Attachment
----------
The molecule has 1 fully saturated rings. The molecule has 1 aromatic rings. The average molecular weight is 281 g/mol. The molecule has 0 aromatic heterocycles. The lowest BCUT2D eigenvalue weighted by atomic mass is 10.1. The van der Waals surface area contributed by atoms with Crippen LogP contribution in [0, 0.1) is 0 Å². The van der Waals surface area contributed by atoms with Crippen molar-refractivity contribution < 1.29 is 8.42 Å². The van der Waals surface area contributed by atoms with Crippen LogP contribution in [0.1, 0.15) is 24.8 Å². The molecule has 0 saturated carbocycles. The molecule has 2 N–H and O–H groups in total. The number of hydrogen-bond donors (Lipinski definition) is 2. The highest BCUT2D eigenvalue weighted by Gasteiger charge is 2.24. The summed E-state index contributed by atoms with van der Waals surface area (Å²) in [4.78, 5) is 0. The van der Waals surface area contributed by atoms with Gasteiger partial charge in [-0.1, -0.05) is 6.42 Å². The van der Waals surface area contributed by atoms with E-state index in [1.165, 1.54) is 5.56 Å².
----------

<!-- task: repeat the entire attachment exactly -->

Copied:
The molecule has 1 fully saturated rings. The molecule has 1 aromatic rings. The average molecular weight is 281 g/mol. The molecule has 0 aromatic heterocycles. The lowest BCUT2D eigenvalue weighted by atomic mass is 10.1. The van der Waals surface area contributed by atoms with Crippen LogP contribution in [0, 0.1) is 0 Å². The van der Waals surface area contributed by atoms with Crippen molar-refractivity contribution < 1.29 is 8.42 Å². The van der Waals surface area contributed by atoms with Crippen LogP contribution in [0.1, 0.15) is 24.8 Å². The molecule has 0 saturated carbocycles. The molecule has 2 N–H and O–H groups in total. The number of hydrogen-bond donors (Lipinski definition) is 2. The highest BCUT2D eigenvalue weighted by Gasteiger charge is 2.24. The summed E-state index contributed by atoms with van der Waals surface area (Å²) in [4.78, 5) is 0. The van der Waals surface area contributed by atoms with Gasteiger partial charge in [-0.1, -0.05) is 6.42 Å². The van der Waals surface area contributed by atoms with E-state index in [1.165, 1.54) is 5.56 Å².